There are a few things that every firearm owner needs to know like the back of their hand; how to hold and operate a gun safely, and how to dismantle a gun.
Gun safety is pretty self-explanatory. But the second, taking apart your gun, isn’t as common.
While the gun enthusiast definitely knows how to dismantle a firearm, many casual target shooters and even hunters couldn’t disassemble their gun if they tried.
Wondering why knowing how to dismantle your gun is important? And want to learn how to do it? Keep reading for everything you need to know.
Why Knowing How to Dismantle a Gun Is Important
Being able to disassemble your gun and reassemble it is an important skill. Whatever type of firearm owner you are, you need to know how to disassemble each of your guns. Here’s why.
The biggest reason you should know how to take your gun apart is that it needs to be cleaned on a regular basis. If you shoot on a regular basis, in the range, or out hunting, you need to be cleaning your guns.
You cannot effectively clean your guns without first taking them apart. Dismantling your gun allows you to clean the barrel and action in the safest way possible. It also allows you to reach many firearm parts you couldn’t if the gun were assembled.
If you want your gun to perform reliably, that also means regular maintenance. Applying lubricant to the action, ensuring all components are tightly secure, and other maintenance steps are needed for ongoing performance.
If something goes wrong with your gun and you cannot fire, load, or hit your target, you need to diagnose the issue. This starts by completely unloading your firearm, double-checking that it’s unloaded, and dismantling it.
To discover the issue, you might not even need to take the entire gun apart. But being able to do so will give you an understanding of what the gun should look like inside. That way, you’ll notice when something is off.
Learning how to take apart your guns will make you a more knowledgeable shooter. You’ll be more familiar with how guns operate, what parts affect your shot, and ultimately become a better shooter overall.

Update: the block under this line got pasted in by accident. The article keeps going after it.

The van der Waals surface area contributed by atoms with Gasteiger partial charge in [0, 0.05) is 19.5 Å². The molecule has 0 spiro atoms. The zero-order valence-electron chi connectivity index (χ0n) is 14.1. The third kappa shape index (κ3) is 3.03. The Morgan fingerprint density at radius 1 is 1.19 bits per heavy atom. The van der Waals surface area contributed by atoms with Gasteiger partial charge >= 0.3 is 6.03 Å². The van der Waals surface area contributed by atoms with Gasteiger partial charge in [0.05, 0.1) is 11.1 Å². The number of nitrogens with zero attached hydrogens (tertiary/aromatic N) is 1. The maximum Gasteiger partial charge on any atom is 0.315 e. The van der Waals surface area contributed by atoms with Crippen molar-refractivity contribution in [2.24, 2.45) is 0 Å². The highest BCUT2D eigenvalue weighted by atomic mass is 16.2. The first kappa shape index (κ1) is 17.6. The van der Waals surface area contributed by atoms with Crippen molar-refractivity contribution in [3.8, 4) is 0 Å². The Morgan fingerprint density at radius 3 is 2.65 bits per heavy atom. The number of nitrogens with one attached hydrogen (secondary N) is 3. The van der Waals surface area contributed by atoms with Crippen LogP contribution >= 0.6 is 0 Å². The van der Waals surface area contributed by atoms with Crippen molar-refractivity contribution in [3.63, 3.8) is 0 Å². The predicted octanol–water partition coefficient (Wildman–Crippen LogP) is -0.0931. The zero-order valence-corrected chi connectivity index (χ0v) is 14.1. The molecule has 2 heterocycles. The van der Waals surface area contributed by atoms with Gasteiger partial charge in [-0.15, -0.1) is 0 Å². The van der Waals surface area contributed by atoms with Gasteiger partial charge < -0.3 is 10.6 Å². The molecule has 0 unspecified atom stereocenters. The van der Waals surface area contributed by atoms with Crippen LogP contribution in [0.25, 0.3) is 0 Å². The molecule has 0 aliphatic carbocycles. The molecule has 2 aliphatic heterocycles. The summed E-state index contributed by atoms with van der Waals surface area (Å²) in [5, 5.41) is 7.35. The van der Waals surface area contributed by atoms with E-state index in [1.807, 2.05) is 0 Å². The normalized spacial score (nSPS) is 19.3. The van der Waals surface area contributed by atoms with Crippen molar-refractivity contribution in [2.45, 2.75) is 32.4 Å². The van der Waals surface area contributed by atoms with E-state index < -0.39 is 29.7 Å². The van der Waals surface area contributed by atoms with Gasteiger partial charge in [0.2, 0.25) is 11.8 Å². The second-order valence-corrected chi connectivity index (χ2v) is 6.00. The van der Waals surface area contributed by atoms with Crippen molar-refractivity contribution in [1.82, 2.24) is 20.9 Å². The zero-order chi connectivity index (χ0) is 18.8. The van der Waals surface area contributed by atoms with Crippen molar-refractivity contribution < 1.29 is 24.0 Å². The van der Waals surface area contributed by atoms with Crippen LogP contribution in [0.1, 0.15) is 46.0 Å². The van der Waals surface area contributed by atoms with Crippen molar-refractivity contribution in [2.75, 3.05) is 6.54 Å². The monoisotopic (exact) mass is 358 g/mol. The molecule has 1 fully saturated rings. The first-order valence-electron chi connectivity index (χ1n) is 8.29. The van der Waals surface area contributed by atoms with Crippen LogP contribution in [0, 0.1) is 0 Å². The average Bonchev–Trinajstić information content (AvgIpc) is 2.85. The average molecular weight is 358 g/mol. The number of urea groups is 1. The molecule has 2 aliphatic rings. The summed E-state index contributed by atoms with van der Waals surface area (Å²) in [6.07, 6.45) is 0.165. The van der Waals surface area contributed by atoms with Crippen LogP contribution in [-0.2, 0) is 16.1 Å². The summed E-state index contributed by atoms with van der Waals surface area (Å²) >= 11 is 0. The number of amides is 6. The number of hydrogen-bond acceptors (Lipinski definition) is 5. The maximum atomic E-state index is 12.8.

Knowing how guns operate, how to dismantle them, and how to reassemble them will also make you a safer shooter. You’ll have a greater understanding and greater respect for guns and will know how to hold and use them safer.
Learn How to Build a Gun
Many sport shooters, hunters, and firearm enthusiasts plan to build their own guns. The first step in this process is knowing how to dismantle your current gun.
As you take apart and reassemble your gun, you’ll memorize what each part is, what its function is, how it works, and how to install it.
For example, the AR-15 is a popular gun to either build or modify. There are a lot of parts that go into the build, so it helps to know how to dismantle one before even trying to build it.
To get started on your build, you’ll need to ensure you have all the parts, including a barrel, stock, grip, handguard, AR 15 lower parts kit, and other gun parts. Start getting used to these components on an existing rifle first.
How to Dismantle a Firearm
Ready to take apart your gun? It’s best to consult your owner’s manual, as each type of gun and manufacturer is different.
However, since most people don’t keep those around, here’s the general overview for breaking down the major components, rather than a complete breakdown.
Step 1: Prepare the Firearm
The first thing you need to do is ensure the safety is on. This is normally on the right side of the gun handle, near the trigger guard.
Then completely unload your gun. Remove the magazine by pressing the release button. Pull back the slide of the gun to release a loaded bullet and ensure there are no rounds in the chamber or barrel.
Feel with your finger the back of the barrel and the magazine opening to ensure there are no rounds stuck anywhere.
Step 2: Remove the Slide
Your gun will likely have two slide release buttons near the trigger, one on either side of the gun. Press these at the same time while moving the slide forward to release it and remove it from the gun.
Step 3: Remove the Spring and Barrel
Once the slide is removed, you can turn it over and push the spring forward to release it from the barrel. Once removed, the barrel can also be lifted out.